the spring ballerina in the pine box
your late mother’s nightstand
where she kept fake pearls
spit shined secrets many splendid
bobby pins to keep her hair from tumbling
like the tree trunk that splinters silence
every winter greeting frozen ponds with
death weight, keep your grace tall as
bronze weathervanes shaped like roosters
equally stubborn show talons kick dirt
brandish beak flaunt feathers let nothing
lash you not wind not rain not man not pain
remember why we bleed we bleed to learn
how to heal fear to be brave die to be saved
know it’s ok to doubt just don’t let it become the cloud
that bundles you up like a blanket keeps the sun
from finding you smiling melting crows in corners
of your memory don’t get too low always lust for
life swim through seas take it from me short is the
countdown until the thimble-headed dancer twirls
one last time before collapsing from exhaustion
never lose the music that slays shadows keep those birds
inside you warm, in fall coats worn, count your bedtime
stars to lose count all those bedtime scars & know I will
never be far remember there is no distance in love
but most of all most of all don’t forget to dance
WHAT DOES THIS TEACH ME: Lots of problems up in here, but I feel like at this point I could salvage it if I really wanted to, fix the lines up, fix the rhythm and line breaks and change out a lot of damn words and make it less corny and really improve upon it…but I won’t. I’d rather it remain as a relic, a symbol of my starting point as an artist, shamelessly imperfect. And that’s what it teaches me: we all have to start somewhere, and accept that maybe everything we write will remain flawed, and maybe 85% of what we produce will never find a home, but that doesn’t make it work wasted. Everything is practice, and every little rejection matters just as much (if not more) than every acceptance.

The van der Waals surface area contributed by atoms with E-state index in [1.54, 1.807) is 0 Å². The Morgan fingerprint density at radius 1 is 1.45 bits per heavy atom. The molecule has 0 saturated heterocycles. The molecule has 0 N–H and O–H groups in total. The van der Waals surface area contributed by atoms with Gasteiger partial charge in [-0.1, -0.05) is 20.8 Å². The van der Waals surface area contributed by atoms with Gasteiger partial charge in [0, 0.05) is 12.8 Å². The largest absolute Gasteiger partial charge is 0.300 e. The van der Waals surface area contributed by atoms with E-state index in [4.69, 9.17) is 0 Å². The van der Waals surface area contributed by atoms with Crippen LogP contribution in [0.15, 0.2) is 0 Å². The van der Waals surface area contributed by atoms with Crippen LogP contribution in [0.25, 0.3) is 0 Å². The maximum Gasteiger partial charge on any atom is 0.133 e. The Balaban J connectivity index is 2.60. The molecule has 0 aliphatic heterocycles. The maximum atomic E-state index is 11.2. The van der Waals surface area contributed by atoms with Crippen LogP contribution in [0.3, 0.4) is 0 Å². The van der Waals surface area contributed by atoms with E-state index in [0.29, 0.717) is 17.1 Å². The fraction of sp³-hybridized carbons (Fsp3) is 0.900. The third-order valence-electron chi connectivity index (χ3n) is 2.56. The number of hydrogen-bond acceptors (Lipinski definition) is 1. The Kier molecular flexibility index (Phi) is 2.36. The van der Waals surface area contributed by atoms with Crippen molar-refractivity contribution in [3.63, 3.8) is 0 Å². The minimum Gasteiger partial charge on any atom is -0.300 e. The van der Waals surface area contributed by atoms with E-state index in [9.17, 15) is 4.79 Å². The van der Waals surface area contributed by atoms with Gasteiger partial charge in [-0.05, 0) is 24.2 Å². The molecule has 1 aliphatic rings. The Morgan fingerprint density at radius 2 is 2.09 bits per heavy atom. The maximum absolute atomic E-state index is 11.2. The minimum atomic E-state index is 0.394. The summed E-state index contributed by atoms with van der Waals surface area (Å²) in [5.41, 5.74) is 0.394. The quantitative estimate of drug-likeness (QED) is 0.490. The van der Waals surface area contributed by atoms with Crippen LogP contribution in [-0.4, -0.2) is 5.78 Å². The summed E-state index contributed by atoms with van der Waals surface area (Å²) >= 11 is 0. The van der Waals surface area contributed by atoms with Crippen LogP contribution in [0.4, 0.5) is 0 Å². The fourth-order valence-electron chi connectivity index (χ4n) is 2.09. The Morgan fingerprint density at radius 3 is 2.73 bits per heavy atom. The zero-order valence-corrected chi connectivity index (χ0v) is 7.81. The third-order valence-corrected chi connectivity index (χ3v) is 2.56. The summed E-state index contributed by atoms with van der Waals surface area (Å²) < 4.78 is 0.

So we should write on and not pity the pieces that don’t find easy homes. The little orphans that pile up at the end of our Submittable queue. Their sacrifice is noble, and I have to believe there’s a heaven just for them, and in that heaven they find acceptance, finally.